In a fit of reverse-homeopathy the press release steps us through the dilution process, tracing the path of melamine-tainted rice protein through the food system. The rice protein is a partial ingredient in pet food, we are told, which is itself only a partial ingredient in the feed given to hogs, who then “excrete” some of the melamine in their urine. And, “even if present in pork,” they reassure us, “pork is only a small part of the average American diet.”

How comforting. But the press release reaches its Orwellian best in its insistence that there is no evidence of any “human illness” due to melamine exposure:

“While the Centers for Disease Control and Prevention systems would have limited ability to detect subtle problems due to melamine and melamine-related compounds, no problems have been detected to date.”

Translation: “We are unable to detect such problems, but don’t worry, no such problems have been detected.”

It is hard to read this as anything but a preemptive press release, a calculated effort to reassure the public that it is safe to eat trace quantities of melamine… just days before they inevitably reveal that Americans have in fact been consuming it unawares for months. Menu Foods, the company at the center of the controversy, has recalled product dating back to November 8, 2006. Manufacturing forty to fifty percent of America’s wet pet food, the salvaged product from their massive operations must have surely contaminated livestock feed nationwide.

And it gets worse. Tomorrow the New York Times will report from China, detailing how nitrogen-rich melamine scrap, produced from coal, is routinely ground into powder and mixed into low-grade wheat, corn, soybean or other proteins to inflate the protein analysis of animal feed:

The melamine powder has been dubbed “fake protein” and is used to deceive those who raise animals into thinking they are buying feed that provides higher nutrition value.

“It just saves money,” says a manager at an animal feed factory here. “Melamine scrap is added to animal feed to boost the protein level.”

The practice is widespread in China. For years animal feed sellers have been able to cheat buyers by blending the powder into feed with little regulatory supervision, according to interviews with melamine scrap traders and agricultural workers here.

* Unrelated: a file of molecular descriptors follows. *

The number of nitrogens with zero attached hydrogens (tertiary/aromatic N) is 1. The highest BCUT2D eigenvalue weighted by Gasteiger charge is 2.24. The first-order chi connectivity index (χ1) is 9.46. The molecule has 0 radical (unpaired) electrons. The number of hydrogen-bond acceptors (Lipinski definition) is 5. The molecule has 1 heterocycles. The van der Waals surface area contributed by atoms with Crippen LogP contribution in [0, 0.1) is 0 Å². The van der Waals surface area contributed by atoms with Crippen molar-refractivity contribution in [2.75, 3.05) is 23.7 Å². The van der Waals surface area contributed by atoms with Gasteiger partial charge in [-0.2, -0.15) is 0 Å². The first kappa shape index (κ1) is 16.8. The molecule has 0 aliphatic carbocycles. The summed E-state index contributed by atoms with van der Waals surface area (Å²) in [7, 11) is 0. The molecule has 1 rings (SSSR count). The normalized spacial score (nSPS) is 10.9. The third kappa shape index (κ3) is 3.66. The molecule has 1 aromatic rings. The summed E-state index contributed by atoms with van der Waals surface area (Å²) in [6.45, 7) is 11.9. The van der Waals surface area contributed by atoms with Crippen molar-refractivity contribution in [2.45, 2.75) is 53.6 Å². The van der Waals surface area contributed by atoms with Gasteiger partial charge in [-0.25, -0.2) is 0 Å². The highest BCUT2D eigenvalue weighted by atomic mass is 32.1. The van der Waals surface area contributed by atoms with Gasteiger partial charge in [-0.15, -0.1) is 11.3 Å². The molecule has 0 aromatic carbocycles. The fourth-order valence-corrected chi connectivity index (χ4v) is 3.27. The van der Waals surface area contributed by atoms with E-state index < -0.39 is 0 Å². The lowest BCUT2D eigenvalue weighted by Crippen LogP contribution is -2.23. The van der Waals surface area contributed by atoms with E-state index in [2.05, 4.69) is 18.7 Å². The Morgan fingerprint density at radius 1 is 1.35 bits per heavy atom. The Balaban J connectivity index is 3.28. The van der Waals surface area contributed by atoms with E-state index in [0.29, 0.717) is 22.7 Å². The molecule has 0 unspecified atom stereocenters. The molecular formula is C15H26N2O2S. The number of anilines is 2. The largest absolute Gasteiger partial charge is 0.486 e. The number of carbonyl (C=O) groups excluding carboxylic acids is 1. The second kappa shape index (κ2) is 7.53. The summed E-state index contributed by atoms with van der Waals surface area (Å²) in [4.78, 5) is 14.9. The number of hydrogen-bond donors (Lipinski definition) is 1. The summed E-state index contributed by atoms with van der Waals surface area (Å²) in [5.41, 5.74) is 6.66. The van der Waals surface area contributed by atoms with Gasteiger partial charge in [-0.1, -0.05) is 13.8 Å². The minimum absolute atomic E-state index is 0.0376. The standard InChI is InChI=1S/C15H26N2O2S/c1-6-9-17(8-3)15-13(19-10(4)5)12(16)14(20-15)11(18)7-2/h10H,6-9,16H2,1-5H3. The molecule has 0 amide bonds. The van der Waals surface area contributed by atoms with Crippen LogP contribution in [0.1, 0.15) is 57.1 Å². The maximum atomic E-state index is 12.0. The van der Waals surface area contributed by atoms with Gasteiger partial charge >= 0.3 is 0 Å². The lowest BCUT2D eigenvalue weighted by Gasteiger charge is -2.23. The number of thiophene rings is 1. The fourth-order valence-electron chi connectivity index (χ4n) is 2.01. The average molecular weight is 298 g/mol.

[...] Many animal feed operators advertise on the Internet seeking to purchase melamine scrap. And melamine scrap producers and traders said in recent interviews that they often sell to animal feed makers.

“Many companies buy melamine scrap to make animal feed, such as fish feed,” says Ji Denghui, general manager of the Fujian Sanming Dinghui Chemical Company. “I don’t know if there’s a regulation on it. Probably not. No law or regulation says ‘don’t do it,’ so everyone’s doing it. The laws in China are like that, aren’t they? If there’s no accident, there won’t be any regulation.”

“The practice is widespread in China,” the Times reports, and has been going on “for years.” And it is not just wheat, corn, rice and soybean proteins that should be suspect, but the animals who feed on it, including all imported Chinese pork, poultry, farm-raised fish, and their various by-products. Despite FDA and USDA efforts to allay concerns about consuming melamine-tainted meat, the health effects are unstudied, and the permissible level is zero. If China could impose a three-year (and counting) ban on the import of U.S. beef after a single incident of Mad Cow disease, then surely the U.S. would be justified in imposing a ban on Chinese vegetable protein and livestock products due to such a prevalent, industrywide contamination.

And if in the coming weeks this ban is finally imposed, the question we must ask government regulators is… why so late? Why did they wait until our children licked the last remaining drop of bacon fat off their fingers before alerting the public to the potential health risk, however low? It seems inconceivable that the regulators tasked with overseeing the safety and purity of our nation’s food supply did not at least imagine the potential scope of this crisis back in early March when they first learned that Chinese wheat gluten was poisoning dogs and cats. Indeed, the very fact that they were so quick to focus in on melamine as the adulterating agent suggests they at least suspected what they were facing.

It may make for entertaining TV, but popular shows like CSI get forensic toxicology exactly backwards. You don’t run a substance through a mass spectrometer and 30 seconds later get a complete readout of its chemical makeup. Rather, you painstakingly look for specific chemicals or groups of chemicals one at a time, until you find the offending toxin. Once you get beyond the basic “tox screen,” forensics is as much art as science — investigators use evidence and intuition to narrow the search to those compounds that are most likely to be the culprit.

And so it begs the question as to why — in the face of an apparent wheat gluten contamination that reportedly killed nine out of twenty dogs and cats in Menu Foods’ quarterly taste test — would FDA scientists test for melamine, a chemical widely believed to be nontoxic?

Why? Because they thought they might find it.